Parking: PP Don Nelson announced the availability of one more parking space at St Alban’s church. Contact Don immediately if you would like to take this space.
Resignation: PP Don Nelson announced that Ray Zickfeld has submitted his resignation due to his inability to attend meetings.
Recognitions (“fines”): President Ed was serenaded by PP’s John Singleton, Steve Scherer, Mike Newman, and Bob Wessling, over Ed’s alma mater, Duke’s, NCAA win over Butler. When the dust settled, a long-standing custom and practice of the Friendly Westwood Village Rotary Club was broken, and the sitting President was fined $100.00. Bob Wessling and Steve Scherer were both fined $25.00, and Mike Newman got tagged $50.00 for “talking too much.” PDG Bill Goodwyn lamented that our president had lost control of the meeting!
Steve Pettise introduced our speaker, UCLA Police Chief James Herren. Chief Herren started police service in Torrance in 1974, and remained in the employ of the Torrance Police Department for 32 years, rising in rank to Chief of Police. When he learned of the opening at UCLA, he decided to come out of retirement, and he commenced work at UCLA in September, 2009. He supervises 62 sworn officers and emergency medical technicians, boasting a less than 4-minute response time anywhere on campus. Stabbings and 2000-person demonstrations were not things that Chief Herren expected to encounter at UCLA, but he already has. The more expected backpack thefts are also reported with regularity.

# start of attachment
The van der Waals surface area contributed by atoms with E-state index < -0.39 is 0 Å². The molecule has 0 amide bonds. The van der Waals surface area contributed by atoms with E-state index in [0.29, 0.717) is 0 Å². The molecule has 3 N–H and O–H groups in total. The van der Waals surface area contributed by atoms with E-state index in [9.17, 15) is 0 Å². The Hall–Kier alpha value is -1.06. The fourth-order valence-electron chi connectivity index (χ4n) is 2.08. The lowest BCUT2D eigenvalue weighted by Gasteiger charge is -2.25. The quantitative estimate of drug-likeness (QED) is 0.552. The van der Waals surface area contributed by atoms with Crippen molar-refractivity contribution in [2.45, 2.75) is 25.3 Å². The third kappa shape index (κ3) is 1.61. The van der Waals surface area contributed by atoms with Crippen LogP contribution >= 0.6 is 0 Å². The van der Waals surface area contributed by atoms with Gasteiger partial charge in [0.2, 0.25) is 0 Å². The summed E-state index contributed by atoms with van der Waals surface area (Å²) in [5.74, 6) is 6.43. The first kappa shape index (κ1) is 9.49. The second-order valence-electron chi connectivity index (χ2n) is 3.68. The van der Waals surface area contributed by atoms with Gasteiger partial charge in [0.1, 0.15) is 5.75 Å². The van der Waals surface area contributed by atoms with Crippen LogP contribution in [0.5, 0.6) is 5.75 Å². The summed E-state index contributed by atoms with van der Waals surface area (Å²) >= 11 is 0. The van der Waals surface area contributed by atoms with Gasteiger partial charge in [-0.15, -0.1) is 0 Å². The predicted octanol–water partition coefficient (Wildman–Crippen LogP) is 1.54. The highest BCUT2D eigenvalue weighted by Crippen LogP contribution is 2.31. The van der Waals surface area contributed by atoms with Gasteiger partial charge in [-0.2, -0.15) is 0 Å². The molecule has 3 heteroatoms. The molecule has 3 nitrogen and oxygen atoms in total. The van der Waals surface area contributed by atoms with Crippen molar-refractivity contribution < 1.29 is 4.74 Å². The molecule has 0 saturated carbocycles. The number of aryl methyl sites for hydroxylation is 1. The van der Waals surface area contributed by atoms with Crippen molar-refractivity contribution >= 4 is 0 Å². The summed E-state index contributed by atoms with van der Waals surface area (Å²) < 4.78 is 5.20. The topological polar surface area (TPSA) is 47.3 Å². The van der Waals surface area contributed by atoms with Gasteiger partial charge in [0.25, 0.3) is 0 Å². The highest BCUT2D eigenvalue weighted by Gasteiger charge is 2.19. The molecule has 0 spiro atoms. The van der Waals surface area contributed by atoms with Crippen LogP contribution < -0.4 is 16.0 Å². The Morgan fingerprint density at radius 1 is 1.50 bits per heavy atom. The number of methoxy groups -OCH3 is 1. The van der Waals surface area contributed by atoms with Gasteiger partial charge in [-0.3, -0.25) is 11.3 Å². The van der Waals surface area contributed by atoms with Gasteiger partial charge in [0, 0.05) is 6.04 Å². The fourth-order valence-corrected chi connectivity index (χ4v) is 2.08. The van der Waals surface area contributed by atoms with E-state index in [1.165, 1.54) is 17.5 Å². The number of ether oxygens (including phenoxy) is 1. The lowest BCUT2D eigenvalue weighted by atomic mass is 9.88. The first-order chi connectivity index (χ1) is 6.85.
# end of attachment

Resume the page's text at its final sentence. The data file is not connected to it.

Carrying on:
George Cox asked about “Gully Gus.” Few remember the gully that ran through the UCLA campus, and even fewer recall the story of Gully Gus. Ask George for more information if you are interested.
PDG Bill Goodwyn asked about police training and about how the UCLA campus police are connected with other University of California campuses. Each UC campus has its own campus police force and its own policy manual; there is an over-riding system-wide campus police manual as well. And the UCLA campus police undergo considerably more than the required 24-hour training every 2 years as is mandated by California law.
PP Don Nelson asked about parking tickets. (Got one, Don?). Campus police do not enforce parking regulations, but Chief Herren knows that these tickets are big money-makers.
Curt Smith asked about how “911" calls are routed. Cell phone calls to “911" are routed by the e-911 system by GPS, and could result in contact with the Highway Patrol, Los Angeles Police, or the UCLA Campus Police.
PP Steve Scherer asked whether the animal rights movement was still a problem on the UCLA campus, and Chief Herren reported that, yes, it was. The UCLA Campus Police, in cooperation with the FBI, are working to eliminate the more violent elements from this form of domestic terrorism.
Rotary Heritage and History Hall of Fame member Ralph Beasom was today’s raffle winner of a bottle of Coastal Estates Merlot.
Next Week’s Program (Tax Day!): Rotaract and Equador.